waterchan wrote:Regular meditation possibly provides far greater health benefits than moderate drinking, and any level of intoxication is a hindrance to meditation.


Herein lies the hub of the matter, me thinks.
As usual, I don't think buddha's concern with anything save the most effective methods of obtaining awareness.
I know that I am less able to reach any equanimity and concentration if I have consumed, or done, anything that unbalances my mind. Even too much sugar can throw my meditation off.
If trying to remain mindful in daily life, then the same must apply.
I don't see any kind of rule here on the basis of concern for health or moral certitude, simply another condition necessary for the best results from practice.
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Re: five precepts and ten Demeritorious Deeds

Postby Anagarika » Wed Feb 26, 2014 12:26 am

I saw that there is another theme running here on DW, wherein this article from Bhikkhu Bodhi was posted: http://www.accesstoinsight.org/lib/auth ... ay_36.html Ven. Bodhi makes the case that the Path calls for abstinence from alcohol. His arguments resonate with me, as it seems all too easy to look for reasons to qualify the Fifth Precept, or look for a loophole within the suttas.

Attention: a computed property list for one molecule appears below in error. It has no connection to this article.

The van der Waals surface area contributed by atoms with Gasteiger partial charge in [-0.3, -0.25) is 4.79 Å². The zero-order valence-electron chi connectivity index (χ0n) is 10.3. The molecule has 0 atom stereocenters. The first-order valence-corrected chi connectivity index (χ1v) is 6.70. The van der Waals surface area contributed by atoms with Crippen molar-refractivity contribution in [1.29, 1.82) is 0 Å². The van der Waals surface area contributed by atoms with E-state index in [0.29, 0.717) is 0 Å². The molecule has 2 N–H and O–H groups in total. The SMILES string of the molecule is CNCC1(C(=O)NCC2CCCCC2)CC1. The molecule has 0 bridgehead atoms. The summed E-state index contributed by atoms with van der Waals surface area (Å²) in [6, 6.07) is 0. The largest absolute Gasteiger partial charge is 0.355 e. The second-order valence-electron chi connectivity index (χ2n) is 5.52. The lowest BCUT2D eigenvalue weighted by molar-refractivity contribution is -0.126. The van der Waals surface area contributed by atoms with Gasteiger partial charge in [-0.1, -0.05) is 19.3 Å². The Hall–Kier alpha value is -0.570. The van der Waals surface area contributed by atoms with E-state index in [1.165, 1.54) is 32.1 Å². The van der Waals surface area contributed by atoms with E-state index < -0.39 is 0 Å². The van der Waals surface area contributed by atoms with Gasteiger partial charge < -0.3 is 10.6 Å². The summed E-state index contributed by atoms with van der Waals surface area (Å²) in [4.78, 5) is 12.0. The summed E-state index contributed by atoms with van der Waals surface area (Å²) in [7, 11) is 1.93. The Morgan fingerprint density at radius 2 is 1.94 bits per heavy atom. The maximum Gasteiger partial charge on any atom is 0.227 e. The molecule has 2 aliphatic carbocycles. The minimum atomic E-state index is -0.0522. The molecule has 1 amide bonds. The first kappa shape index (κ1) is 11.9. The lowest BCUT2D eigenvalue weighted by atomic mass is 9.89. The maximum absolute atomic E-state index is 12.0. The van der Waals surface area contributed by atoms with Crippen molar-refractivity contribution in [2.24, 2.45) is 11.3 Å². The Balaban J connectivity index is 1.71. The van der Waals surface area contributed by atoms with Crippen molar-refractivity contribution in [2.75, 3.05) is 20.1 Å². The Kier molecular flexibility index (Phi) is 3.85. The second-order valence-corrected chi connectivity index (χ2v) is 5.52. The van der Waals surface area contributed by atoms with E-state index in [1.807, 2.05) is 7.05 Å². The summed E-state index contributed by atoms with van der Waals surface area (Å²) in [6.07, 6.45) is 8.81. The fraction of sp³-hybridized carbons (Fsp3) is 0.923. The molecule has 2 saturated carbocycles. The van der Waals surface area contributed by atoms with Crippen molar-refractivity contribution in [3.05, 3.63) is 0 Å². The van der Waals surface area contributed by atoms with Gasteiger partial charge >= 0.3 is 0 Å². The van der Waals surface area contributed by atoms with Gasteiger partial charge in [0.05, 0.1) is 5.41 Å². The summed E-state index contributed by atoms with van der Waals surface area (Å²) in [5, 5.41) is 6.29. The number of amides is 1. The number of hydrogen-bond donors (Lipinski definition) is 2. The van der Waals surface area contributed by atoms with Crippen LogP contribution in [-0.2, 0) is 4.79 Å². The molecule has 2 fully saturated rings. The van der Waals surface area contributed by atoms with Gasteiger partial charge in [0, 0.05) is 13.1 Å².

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Re: five precepts and ten Demeritorious Deeds

Postby waterchan » Wed Feb 26, 2014 12:42 am

BuddhaSoup wrote: or look for a loophole within the suttas.


How about the loophole of getting free great kamma? We know from the suttas that giving dana to an arahant makes great kamma, right?

1. Person gives dana to arahant.
2. Arahant returns the dana back to the person.
3. Person gives the dana back to the arahant.
4. Arahant again returns it to the person.

Repeat until desired amount of good kamma has been earned.

Any arahants on Dhamma Wheel want to help me earn great kamma?
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Re: five precepts and ten Demeritorious Deeds

Postby Anagarika » Wed Feb 26, 2014 12:45 am

waterchan wrote:
BuddhaSoup wrote: or look for a loophole within the suttas.


How about the loophole of getting free great kamma? We know from the suttas that giving dana to an arahant makes great kamma, right?

1. Person gives dana to arahant.
2. Arahant returns the dana back to the person.
3. Person gives the dana back to the arahant.
4. Arahant again returns it to the person.

Repeat until desired amount of good kamma has been earned.

Any arahants on Dhamma Wheel want to help me earn great kamma?


But if the intention is to rig the 'kamma machine', then it seems to me that negative kamma is created. If the intention is pure in the dana, then good kamma. If the intention is to find a loophole, then negative kamma accrues. It's all in the intention.